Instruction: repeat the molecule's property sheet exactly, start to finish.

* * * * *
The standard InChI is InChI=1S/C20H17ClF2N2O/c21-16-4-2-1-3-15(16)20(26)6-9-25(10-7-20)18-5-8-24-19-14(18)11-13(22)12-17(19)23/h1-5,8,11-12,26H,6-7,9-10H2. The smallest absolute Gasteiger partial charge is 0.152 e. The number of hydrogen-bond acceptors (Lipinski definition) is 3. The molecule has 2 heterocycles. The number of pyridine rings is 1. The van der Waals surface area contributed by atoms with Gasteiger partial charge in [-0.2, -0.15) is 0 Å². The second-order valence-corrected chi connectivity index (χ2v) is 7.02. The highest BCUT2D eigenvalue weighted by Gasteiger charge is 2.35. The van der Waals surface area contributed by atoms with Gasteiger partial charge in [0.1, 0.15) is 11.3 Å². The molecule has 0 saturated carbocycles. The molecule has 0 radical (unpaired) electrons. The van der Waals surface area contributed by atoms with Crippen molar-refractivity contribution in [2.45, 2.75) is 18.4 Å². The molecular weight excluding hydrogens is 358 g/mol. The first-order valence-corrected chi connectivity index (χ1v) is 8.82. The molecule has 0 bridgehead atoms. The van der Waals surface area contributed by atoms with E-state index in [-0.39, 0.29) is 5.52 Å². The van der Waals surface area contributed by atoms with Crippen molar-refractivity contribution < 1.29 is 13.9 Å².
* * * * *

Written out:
The standard InChI is InChI=1S/C20H17ClF2N2O/c21-16-4-2-1-3-15(16)20(26)6-9-25(10-7-20)18-5-8-24-19-14(18)11-13(22)12-17(19)23/h1-5,8,11-12,26H,6-7,9-10H2. The smallest absolute Gasteiger partial charge is 0.152 e. The number of hydrogen-bond acceptors (Lipinski definition) is 3. The molecule has 2 heterocycles. The number of pyridine rings is 1. The van der Waals surface area contributed by atoms with Gasteiger partial charge in [-0.2, -0.15) is 0 Å². The second-order valence-corrected chi connectivity index (χ2v) is 7.02. The highest BCUT2D eigenvalue weighted by Gasteiger charge is 2.35. The van der Waals surface area contributed by atoms with Gasteiger partial charge in [0.1, 0.15) is 11.3 Å². The molecule has 0 saturated carbocycles. The molecule has 0 radical (unpaired) electrons. The van der Waals surface area contributed by atoms with Crippen molar-refractivity contribution in [2.45, 2.75) is 18.4 Å². The molecular weight excluding hydrogens is 358 g/mol. The first-order valence-corrected chi connectivity index (χ1v) is 8.82. The molecule has 0 bridgehead atoms. The van der Waals surface area contributed by atoms with E-state index in [-0.39, 0.29) is 5.52 Å². The van der Waals surface area contributed by atoms with Crippen molar-refractivity contribution < 1.29 is 13.9 Å².